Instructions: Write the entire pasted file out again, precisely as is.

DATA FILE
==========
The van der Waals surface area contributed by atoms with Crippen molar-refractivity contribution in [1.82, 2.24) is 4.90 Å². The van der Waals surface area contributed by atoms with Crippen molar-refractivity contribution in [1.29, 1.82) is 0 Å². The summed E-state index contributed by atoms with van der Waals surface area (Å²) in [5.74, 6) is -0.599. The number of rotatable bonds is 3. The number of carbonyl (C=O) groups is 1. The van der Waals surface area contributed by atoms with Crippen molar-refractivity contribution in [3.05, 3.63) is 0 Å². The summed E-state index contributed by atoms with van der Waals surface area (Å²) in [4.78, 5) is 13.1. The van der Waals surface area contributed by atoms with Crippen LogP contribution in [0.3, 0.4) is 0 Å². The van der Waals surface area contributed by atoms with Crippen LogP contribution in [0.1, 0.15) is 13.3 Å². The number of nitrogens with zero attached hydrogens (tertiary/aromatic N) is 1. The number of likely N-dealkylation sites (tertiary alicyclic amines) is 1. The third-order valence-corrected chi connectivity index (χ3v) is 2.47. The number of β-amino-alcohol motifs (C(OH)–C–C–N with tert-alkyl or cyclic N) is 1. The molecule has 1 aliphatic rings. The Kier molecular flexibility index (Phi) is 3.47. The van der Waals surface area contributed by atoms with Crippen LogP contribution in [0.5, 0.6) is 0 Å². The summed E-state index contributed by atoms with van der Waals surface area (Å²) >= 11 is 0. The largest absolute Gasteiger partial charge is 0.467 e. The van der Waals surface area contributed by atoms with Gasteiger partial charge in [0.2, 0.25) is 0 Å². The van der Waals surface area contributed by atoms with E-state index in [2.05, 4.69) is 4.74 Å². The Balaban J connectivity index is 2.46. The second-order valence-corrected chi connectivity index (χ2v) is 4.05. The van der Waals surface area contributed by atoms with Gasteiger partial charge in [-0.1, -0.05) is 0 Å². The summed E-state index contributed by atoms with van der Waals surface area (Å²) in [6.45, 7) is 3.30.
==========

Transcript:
The van der Waals surface area contributed by atoms with Crippen molar-refractivity contribution in [1.82, 2.24) is 4.90 Å². The van der Waals surface area contributed by atoms with Crippen molar-refractivity contribution in [1.29, 1.82) is 0 Å². The summed E-state index contributed by atoms with van der Waals surface area (Å²) in [5.74, 6) is -0.599. The number of rotatable bonds is 3. The number of carbonyl (C=O) groups is 1. The van der Waals surface area contributed by atoms with Crippen molar-refractivity contribution in [3.05, 3.63) is 0 Å². The summed E-state index contributed by atoms with van der Waals surface area (Å²) in [4.78, 5) is 13.1. The van der Waals surface area contributed by atoms with Crippen LogP contribution in [0.3, 0.4) is 0 Å². The van der Waals surface area contributed by atoms with Crippen LogP contribution in [0.1, 0.15) is 13.3 Å². The number of nitrogens with zero attached hydrogens (tertiary/aromatic N) is 1. The number of likely N-dealkylation sites (tertiary alicyclic amines) is 1. The third-order valence-corrected chi connectivity index (χ3v) is 2.47. The number of β-amino-alcohol motifs (C(OH)–C–C–N with tert-alkyl or cyclic N) is 1. The molecule has 1 aliphatic rings. The Kier molecular flexibility index (Phi) is 3.47. The van der Waals surface area contributed by atoms with Crippen LogP contribution in [0.5, 0.6) is 0 Å². The summed E-state index contributed by atoms with van der Waals surface area (Å²) >= 11 is 0. The largest absolute Gasteiger partial charge is 0.467 e. The van der Waals surface area contributed by atoms with Gasteiger partial charge in [0.2, 0.25) is 0 Å². The van der Waals surface area contributed by atoms with E-state index in [2.05, 4.69) is 4.74 Å². The Balaban J connectivity index is 2.46. The second-order valence-corrected chi connectivity index (χ2v) is 4.05. The van der Waals surface area contributed by atoms with Gasteiger partial charge in [-0.1, -0.05) is 0 Å². The summed E-state index contributed by atoms with van der Waals surface area (Å²) in [6.45, 7) is 3.30.